FAA Reauthorization Act puts emphasis on reducing close calls of plane collisions
PHOENIX (3TV/CBS 5) — Human error and a serious staffing shortage among air traffic controllers are to blame for many of the close calls of plane collisions at airports across the country. As we’ve reported, these near-misses are happening more often than you may realize and the FAA Reauthorization Act making its way through Congress right now aims to address this issue head-on.
“We need to do something about it. The biggest issue is personnel. We need more personnel, more air traffic controllers,” said U.S. Rep. Greg Stanton, a Democrat representing Arizona’s 4th District.
Every five years, the FAA Reauthorization Act renews the agency’s funding and is a massive piece of legislation. This time, there is a bigger emphasis on reducing the number of near-plane collisions by increasing the number of air traffic controllers and improving training and technology.
Close calls where planes nearly hit mid-air are a growing concern nationwide, but the problem is not new. So far this summer, there’s been at least three of these almost-aerial crashes in Arizona. “I’m a member of Congress, so my mind is to do something about it, and that’s exactly what we did,” said Rep. Stanton. Rep. Stanton serves on the House Transportation and Infrastructure Committee. He helped advance the reauthorization bill that’s currently awaiting a Senate vote.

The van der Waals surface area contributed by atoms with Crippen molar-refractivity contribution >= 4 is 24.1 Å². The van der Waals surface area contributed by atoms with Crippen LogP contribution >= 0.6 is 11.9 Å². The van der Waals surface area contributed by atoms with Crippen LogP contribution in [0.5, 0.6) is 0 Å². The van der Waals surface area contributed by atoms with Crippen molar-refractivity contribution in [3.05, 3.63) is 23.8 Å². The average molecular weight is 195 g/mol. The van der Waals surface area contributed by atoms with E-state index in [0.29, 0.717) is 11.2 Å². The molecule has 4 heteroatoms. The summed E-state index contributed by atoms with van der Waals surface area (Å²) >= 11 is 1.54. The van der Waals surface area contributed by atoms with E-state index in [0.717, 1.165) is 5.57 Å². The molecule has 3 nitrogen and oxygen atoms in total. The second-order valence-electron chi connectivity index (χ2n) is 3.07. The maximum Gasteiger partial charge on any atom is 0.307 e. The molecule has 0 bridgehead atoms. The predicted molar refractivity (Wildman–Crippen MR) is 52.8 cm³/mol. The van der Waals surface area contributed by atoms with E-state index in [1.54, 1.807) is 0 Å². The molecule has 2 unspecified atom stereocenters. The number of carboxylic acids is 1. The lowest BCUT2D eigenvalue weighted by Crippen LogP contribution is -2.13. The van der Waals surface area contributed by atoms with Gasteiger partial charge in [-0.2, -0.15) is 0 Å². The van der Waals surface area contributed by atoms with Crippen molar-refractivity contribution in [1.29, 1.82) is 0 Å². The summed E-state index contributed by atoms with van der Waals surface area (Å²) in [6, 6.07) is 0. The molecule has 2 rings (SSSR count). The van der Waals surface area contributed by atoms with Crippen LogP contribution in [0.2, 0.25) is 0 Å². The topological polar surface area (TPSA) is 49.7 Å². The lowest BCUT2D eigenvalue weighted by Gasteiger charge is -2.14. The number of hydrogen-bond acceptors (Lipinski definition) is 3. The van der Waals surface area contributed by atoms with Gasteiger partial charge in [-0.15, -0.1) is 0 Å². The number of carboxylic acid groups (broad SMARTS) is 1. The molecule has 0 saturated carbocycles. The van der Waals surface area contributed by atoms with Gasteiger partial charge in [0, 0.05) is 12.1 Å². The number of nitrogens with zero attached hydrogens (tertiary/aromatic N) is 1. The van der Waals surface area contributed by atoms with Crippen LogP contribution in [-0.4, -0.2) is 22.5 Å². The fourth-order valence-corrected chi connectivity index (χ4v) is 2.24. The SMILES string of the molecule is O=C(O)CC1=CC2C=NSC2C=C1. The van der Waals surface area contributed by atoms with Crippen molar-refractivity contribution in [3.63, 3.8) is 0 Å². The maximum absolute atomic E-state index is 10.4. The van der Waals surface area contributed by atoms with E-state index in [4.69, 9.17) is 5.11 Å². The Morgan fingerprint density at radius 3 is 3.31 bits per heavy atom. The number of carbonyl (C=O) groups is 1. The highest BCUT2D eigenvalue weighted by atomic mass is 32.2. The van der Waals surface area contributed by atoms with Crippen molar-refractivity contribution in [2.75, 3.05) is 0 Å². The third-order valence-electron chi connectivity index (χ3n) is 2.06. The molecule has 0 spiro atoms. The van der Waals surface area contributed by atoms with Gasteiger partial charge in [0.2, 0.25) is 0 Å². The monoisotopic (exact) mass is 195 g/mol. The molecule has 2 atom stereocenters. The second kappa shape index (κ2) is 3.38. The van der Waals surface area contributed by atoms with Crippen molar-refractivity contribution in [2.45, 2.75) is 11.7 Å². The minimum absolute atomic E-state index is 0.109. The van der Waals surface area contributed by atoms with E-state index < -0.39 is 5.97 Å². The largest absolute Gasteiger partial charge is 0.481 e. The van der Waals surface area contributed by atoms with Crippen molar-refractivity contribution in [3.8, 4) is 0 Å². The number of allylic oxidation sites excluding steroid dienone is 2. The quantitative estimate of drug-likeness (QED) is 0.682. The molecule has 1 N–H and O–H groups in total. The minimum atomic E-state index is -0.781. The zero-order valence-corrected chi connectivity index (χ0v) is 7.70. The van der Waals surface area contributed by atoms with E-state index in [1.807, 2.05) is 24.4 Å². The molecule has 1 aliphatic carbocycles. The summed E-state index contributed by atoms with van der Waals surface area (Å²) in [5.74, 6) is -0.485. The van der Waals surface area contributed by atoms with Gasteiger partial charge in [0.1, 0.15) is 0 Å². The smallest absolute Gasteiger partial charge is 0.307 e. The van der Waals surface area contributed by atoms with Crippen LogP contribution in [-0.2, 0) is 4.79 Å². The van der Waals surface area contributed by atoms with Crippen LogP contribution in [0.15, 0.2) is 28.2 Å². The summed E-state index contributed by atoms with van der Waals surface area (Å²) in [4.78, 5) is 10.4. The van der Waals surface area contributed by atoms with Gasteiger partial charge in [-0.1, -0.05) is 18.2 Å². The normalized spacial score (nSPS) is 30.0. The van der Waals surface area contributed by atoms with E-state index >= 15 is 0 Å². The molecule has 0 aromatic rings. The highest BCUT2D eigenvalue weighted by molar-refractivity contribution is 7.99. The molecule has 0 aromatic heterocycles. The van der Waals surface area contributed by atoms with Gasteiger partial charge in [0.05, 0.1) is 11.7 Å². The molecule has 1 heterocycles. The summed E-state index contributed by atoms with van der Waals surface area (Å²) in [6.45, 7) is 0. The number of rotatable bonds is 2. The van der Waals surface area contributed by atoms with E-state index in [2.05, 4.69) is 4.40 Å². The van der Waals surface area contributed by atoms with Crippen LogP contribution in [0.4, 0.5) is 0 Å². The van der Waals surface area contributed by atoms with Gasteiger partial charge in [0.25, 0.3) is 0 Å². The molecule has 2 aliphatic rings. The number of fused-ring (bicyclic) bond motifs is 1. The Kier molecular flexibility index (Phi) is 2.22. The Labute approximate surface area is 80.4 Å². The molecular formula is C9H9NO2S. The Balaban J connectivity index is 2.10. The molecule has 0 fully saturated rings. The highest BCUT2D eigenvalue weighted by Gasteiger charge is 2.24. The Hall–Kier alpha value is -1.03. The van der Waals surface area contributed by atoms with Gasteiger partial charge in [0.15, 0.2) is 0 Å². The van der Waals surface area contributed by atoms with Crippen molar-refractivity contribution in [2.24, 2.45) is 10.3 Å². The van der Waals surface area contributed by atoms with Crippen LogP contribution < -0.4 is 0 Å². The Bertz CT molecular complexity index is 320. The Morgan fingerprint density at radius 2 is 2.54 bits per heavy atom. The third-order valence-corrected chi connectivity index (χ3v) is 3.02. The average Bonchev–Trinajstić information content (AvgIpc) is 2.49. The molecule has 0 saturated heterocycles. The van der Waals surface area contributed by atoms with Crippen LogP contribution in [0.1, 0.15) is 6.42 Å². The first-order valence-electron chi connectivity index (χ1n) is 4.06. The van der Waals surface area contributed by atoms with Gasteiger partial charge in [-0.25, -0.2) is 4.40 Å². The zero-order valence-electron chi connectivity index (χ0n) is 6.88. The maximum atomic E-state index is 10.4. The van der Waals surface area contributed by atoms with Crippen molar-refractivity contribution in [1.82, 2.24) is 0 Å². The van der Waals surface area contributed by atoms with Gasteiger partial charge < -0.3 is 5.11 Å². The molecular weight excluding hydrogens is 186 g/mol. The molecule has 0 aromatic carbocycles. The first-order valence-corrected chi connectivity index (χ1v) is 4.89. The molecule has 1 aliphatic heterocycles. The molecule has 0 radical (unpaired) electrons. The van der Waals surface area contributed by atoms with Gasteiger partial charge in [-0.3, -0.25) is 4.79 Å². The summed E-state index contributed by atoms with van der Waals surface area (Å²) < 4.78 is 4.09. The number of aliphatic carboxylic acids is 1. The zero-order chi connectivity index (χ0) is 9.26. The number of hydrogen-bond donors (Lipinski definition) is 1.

Stanton hopes addressing the staffing shortage will reduce near-collisions. “More air traffic controllers, minimum staffing standards for our air traffic controllers, better training for the folks that become air traffic controllers because a lot of this has to do with the retirements that are happening,” he said.
Two of the recent near-misses in Arizona were at Phoenix Sky Harbor. There was one in June involving two American Airlines flights and a private medical transport plane during landing. At one point, the planes were only 1.6 miles apart.
A New York Times investigation found the other situation happened in August when an American Airlines plane came within 300 feet of a Southwest Airlines flight during takeoff. There was also one in Tucson in July where an Alaskan Air pilot avoided disaster after an automated alert showed a sky-diving plane was too close.
The FAA has data dating back a decade for what they call “runway incursions.” These incidents can range from serious near-collisions to situations with no immediate danger, and more than a thousand happen each year.
Meanwhile, major airports are busier than ever. “We want to make sure that we do have the staffing, the personnel, the training, and the technology to make sure it’s as safe as possible and that’s what we’re working on,” said Rep. Stanton. The U.S. aviation system is considered the safest in the world, with no deadly crashes in the last 14 years. But the FAA says one close call is too many. The agency has invested millions at airports across the country to reduce these near-misses.
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